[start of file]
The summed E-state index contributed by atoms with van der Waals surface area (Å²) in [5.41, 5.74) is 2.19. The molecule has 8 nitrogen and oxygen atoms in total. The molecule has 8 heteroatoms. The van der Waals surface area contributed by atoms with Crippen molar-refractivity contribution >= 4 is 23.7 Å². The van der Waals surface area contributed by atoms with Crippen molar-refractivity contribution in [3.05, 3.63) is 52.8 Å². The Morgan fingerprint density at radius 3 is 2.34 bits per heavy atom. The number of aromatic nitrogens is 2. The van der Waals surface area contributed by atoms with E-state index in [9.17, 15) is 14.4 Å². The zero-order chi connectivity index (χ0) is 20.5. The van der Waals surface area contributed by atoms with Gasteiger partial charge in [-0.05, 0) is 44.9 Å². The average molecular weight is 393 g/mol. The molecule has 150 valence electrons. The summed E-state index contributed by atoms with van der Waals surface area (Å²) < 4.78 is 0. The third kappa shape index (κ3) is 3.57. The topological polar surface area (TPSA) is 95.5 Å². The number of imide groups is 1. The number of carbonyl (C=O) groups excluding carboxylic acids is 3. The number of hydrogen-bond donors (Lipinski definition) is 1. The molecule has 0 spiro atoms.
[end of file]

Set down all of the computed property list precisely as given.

The summed E-state index contributed by atoms with van der Waals surface area (Å²) in [5.41, 5.74) is 2.19. The molecule has 8 nitrogen and oxygen atoms in total. The molecule has 8 heteroatoms. The van der Waals surface area contributed by atoms with Crippen molar-refractivity contribution >= 4 is 23.7 Å². The van der Waals surface area contributed by atoms with Crippen molar-refractivity contribution in [3.05, 3.63) is 52.8 Å². The Morgan fingerprint density at radius 3 is 2.34 bits per heavy atom. The number of aromatic nitrogens is 2. The van der Waals surface area contributed by atoms with E-state index in [9.17, 15) is 14.4 Å². The zero-order chi connectivity index (χ0) is 20.5. The van der Waals surface area contributed by atoms with Gasteiger partial charge in [-0.05, 0) is 44.9 Å². The average molecular weight is 393 g/mol. The molecule has 150 valence electrons. The summed E-state index contributed by atoms with van der Waals surface area (Å²) < 4.78 is 0. The third kappa shape index (κ3) is 3.57. The topological polar surface area (TPSA) is 95.5 Å². The number of imide groups is 1. The number of carbonyl (C=O) groups excluding carboxylic acids is 3. The number of hydrogen-bond donors (Lipinski definition) is 1. The molecule has 0 spiro atoms.